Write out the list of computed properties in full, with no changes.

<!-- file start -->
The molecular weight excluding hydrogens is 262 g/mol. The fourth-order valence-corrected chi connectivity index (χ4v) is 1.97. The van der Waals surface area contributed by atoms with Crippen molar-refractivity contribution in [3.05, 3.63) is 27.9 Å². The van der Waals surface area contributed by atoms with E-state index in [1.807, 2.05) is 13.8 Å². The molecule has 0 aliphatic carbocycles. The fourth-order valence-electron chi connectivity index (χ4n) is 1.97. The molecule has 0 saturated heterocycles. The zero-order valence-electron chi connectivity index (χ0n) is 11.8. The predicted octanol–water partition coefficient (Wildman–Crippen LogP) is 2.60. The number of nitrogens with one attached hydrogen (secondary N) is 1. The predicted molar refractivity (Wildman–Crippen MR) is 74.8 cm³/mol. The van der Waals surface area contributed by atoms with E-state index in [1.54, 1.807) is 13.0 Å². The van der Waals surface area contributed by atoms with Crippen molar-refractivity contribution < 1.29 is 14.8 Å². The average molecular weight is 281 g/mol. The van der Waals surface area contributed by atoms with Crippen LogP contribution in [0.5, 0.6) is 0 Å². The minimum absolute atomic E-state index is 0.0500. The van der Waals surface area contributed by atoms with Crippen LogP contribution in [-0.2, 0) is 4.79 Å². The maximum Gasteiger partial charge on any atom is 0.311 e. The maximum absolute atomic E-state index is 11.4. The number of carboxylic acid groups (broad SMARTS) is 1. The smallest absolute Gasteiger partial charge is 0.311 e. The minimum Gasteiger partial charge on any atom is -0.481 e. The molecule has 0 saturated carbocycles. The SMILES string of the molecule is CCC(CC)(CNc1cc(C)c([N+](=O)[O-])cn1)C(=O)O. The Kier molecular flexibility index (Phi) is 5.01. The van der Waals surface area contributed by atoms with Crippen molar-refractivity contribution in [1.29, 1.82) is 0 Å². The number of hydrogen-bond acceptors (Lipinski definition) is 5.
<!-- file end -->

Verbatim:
The molecular weight excluding hydrogens is 262 g/mol. The fourth-order valence-corrected chi connectivity index (χ4v) is 1.97. The van der Waals surface area contributed by atoms with Crippen molar-refractivity contribution in [3.05, 3.63) is 27.9 Å². The van der Waals surface area contributed by atoms with E-state index in [1.807, 2.05) is 13.8 Å². The molecule has 0 aliphatic carbocycles. The fourth-order valence-electron chi connectivity index (χ4n) is 1.97. The molecule has 0 saturated heterocycles. The zero-order valence-electron chi connectivity index (χ0n) is 11.8. The predicted octanol–water partition coefficient (Wildman–Crippen LogP) is 2.60. The number of nitrogens with one attached hydrogen (secondary N) is 1. The predicted molar refractivity (Wildman–Crippen MR) is 74.8 cm³/mol. The van der Waals surface area contributed by atoms with E-state index in [1.54, 1.807) is 13.0 Å². The van der Waals surface area contributed by atoms with Crippen molar-refractivity contribution < 1.29 is 14.8 Å². The average molecular weight is 281 g/mol. The van der Waals surface area contributed by atoms with Crippen LogP contribution in [0.5, 0.6) is 0 Å². The minimum absolute atomic E-state index is 0.0500. The van der Waals surface area contributed by atoms with Crippen LogP contribution in [-0.2, 0) is 4.79 Å². The maximum Gasteiger partial charge on any atom is 0.311 e. The maximum absolute atomic E-state index is 11.4. The number of carboxylic acid groups (broad SMARTS) is 1. The smallest absolute Gasteiger partial charge is 0.311 e. The minimum Gasteiger partial charge on any atom is -0.481 e. The molecule has 0 saturated carbocycles. The SMILES string of the molecule is CCC(CC)(CNc1cc(C)c([N+](=O)[O-])cn1)C(=O)O. The Kier molecular flexibility index (Phi) is 5.01. The van der Waals surface area contributed by atoms with Crippen molar-refractivity contribution in [1.29, 1.82) is 0 Å². The number of hydrogen-bond acceptors (Lipinski definition) is 5.